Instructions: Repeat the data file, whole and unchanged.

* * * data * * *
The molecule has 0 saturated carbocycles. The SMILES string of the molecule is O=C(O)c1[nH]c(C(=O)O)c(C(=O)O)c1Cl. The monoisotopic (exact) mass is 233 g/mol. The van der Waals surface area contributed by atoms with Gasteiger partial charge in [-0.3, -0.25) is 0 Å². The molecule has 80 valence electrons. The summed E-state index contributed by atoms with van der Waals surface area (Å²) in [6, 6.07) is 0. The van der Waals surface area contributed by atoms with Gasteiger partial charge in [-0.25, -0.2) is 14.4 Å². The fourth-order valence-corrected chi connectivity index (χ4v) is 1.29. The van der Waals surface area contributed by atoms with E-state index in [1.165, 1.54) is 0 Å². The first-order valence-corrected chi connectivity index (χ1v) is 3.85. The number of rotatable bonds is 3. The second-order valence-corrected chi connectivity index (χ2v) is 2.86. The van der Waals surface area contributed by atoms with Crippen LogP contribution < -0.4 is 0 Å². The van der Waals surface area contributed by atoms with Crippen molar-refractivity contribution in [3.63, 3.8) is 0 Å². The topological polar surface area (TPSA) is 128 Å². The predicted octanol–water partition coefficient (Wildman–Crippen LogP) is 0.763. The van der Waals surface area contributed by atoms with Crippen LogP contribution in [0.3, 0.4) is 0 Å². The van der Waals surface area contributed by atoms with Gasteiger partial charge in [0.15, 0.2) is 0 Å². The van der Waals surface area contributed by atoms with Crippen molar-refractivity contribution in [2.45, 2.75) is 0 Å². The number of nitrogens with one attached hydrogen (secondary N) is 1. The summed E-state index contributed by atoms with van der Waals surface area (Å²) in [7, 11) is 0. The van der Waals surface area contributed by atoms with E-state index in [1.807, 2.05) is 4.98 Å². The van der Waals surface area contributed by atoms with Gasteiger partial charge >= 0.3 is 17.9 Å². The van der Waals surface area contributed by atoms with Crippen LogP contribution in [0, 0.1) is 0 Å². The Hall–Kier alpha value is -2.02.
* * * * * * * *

The molecule has 0 saturated carbocycles. The SMILES string of the molecule is O=C(O)c1[nH]c(C(=O)O)c(C(=O)O)c1Cl. The monoisotopic (exact) mass is 233 g/mol. The van der Waals surface area contributed by atoms with Gasteiger partial charge in [-0.3, -0.25) is 0 Å². The molecule has 80 valence electrons. The summed E-state index contributed by atoms with van der Waals surface area (Å²) in [6, 6.07) is 0. The van der Waals surface area contributed by atoms with Gasteiger partial charge in [-0.25, -0.2) is 14.4 Å². The fourth-order valence-corrected chi connectivity index (χ4v) is 1.29. The van der Waals surface area contributed by atoms with E-state index in [1.165, 1.54) is 0 Å². The first-order valence-corrected chi connectivity index (χ1v) is 3.85. The number of rotatable bonds is 3. The second-order valence-corrected chi connectivity index (χ2v) is 2.86. The van der Waals surface area contributed by atoms with Crippen LogP contribution < -0.4 is 0 Å². The van der Waals surface area contributed by atoms with Crippen molar-refractivity contribution in [3.63, 3.8) is 0 Å². The topological polar surface area (TPSA) is 128 Å². The predicted octanol–water partition coefficient (Wildman–Crippen LogP) is 0.763. The van der Waals surface area contributed by atoms with Crippen LogP contribution in [0.3, 0.4) is 0 Å². The van der Waals surface area contributed by atoms with Gasteiger partial charge in [0.15, 0.2) is 0 Å². The van der Waals surface area contributed by atoms with Crippen molar-refractivity contribution in [2.45, 2.75) is 0 Å². The number of nitrogens with one attached hydrogen (secondary N) is 1. The summed E-state index contributed by atoms with van der Waals surface area (Å²) in [7, 11) is 0. The van der Waals surface area contributed by atoms with E-state index in [1.807, 2.05) is 4.98 Å². The van der Waals surface area contributed by atoms with Gasteiger partial charge >= 0.3 is 17.9 Å². The van der Waals surface area contributed by atoms with Crippen LogP contribution in [0, 0.1) is 0 Å². The Hall–Kier alpha value is -2.02.